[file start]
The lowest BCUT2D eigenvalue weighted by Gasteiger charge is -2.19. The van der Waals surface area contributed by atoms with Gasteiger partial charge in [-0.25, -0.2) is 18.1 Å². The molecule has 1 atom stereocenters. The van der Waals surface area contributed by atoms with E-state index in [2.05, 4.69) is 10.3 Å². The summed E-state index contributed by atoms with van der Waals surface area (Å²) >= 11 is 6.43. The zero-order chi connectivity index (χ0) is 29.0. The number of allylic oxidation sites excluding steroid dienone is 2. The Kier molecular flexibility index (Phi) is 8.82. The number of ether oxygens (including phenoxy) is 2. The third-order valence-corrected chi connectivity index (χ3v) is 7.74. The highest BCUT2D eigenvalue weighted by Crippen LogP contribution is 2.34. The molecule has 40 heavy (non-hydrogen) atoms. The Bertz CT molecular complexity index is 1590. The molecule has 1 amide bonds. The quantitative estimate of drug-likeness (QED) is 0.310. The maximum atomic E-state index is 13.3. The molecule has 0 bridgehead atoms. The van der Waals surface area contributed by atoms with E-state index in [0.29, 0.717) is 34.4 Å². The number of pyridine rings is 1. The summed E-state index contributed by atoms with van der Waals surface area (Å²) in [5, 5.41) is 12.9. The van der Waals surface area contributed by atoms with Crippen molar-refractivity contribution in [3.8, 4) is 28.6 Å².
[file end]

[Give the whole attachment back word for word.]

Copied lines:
The lowest BCUT2D eigenvalue weighted by Gasteiger charge is -2.19. The van der Waals surface area contributed by atoms with Gasteiger partial charge in [-0.25, -0.2) is 18.1 Å². The molecule has 1 atom stereocenters. The van der Waals surface area contributed by atoms with E-state index in [2.05, 4.69) is 10.3 Å². The summed E-state index contributed by atoms with van der Waals surface area (Å²) >= 11 is 6.43. The zero-order chi connectivity index (χ0) is 29.0. The number of allylic oxidation sites excluding steroid dienone is 2. The Kier molecular flexibility index (Phi) is 8.82. The number of ether oxygens (including phenoxy) is 2. The third-order valence-corrected chi connectivity index (χ3v) is 7.74. The highest BCUT2D eigenvalue weighted by Crippen LogP contribution is 2.34. The molecule has 40 heavy (non-hydrogen) atoms. The Bertz CT molecular complexity index is 1590. The molecule has 1 amide bonds. The quantitative estimate of drug-likeness (QED) is 0.310. The maximum atomic E-state index is 13.3. The molecule has 0 bridgehead atoms. The van der Waals surface area contributed by atoms with E-state index in [0.29, 0.717) is 34.4 Å². The number of pyridine rings is 1. The summed E-state index contributed by atoms with van der Waals surface area (Å²) in [5, 5.41) is 12.9. The van der Waals surface area contributed by atoms with Crippen molar-refractivity contribution in [3.8, 4) is 28.6 Å².